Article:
WHAT IS A LAST WILL AND TESTAMENT?
A will is a written document, signed by the author and witnesses, that meet the requirements of the state in which the author resides.
- The author can document the beneficiaries whom he or she wants to get his probate estate.
- The author can designate a personal representative to administer the estate and follow out the author’s wishes.
- In many states, parents must name a guardian of minor children in a Last Will and Testament.
- The author can request the probate court waive the requirement for a surety bond for his or her estate representative.
- The author can include instructions to set up a testamentary trust to manage beneficiary assets rather than giving assets directly to the beneficiary.
Wills usually require a probate process assuring the instructions in the will are carried.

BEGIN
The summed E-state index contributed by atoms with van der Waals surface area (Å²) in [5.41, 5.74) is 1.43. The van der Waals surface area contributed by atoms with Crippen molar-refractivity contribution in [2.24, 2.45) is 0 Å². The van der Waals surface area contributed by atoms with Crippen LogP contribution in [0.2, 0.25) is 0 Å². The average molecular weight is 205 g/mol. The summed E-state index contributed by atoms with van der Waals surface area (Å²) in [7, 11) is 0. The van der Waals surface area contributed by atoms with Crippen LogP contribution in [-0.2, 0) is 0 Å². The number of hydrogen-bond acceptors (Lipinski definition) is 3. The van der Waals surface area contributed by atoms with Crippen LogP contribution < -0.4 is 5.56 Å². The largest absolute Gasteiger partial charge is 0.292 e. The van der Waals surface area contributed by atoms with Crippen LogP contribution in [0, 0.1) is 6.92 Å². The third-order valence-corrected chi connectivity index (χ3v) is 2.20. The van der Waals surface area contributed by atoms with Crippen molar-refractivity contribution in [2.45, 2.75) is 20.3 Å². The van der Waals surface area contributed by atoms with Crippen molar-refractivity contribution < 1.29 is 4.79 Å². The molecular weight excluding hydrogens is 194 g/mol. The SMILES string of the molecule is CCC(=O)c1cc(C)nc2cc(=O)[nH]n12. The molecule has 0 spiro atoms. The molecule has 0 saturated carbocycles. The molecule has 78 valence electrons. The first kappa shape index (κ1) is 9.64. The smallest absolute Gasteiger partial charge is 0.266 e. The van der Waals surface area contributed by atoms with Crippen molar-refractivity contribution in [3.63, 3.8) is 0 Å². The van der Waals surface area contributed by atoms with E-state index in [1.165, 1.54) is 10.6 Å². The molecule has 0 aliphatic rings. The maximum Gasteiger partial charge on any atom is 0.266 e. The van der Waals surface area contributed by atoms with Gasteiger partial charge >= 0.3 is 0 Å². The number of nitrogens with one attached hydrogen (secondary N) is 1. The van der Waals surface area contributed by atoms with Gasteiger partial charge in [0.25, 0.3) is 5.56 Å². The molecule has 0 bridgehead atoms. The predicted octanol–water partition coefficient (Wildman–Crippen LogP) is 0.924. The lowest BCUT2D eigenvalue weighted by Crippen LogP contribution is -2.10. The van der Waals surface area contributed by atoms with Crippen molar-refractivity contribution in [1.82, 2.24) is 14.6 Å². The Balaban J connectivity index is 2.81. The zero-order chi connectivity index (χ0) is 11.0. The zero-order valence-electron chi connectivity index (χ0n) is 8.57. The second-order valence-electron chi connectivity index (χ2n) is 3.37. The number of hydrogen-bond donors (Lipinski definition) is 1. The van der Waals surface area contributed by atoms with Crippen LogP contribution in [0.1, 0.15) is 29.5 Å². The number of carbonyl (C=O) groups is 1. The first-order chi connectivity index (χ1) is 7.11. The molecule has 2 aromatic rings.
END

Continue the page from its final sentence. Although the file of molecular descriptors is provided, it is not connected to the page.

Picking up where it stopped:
- How does the probate court determine the will is authentic?
- What is the difference between a Will and a Trust?
- How do you make a Last Will and Testament?
A. In many states, the estate representative must be able to show the original will. If the original will cannot be found, some states will consider the author to have die intestate.
Some states require the witnesses who originally signed the will to attest they watched the author sign the Last Will and Testament.
A. Both a Will and a Trust allow you to name someone to manage and distribute your property to your beneficaries when you die. You can find out the difference here.
A. You can visit an attorney who specializes in estate planning. Some people prefer to do it themself and use web-based or PC-based software to create their last will and testament.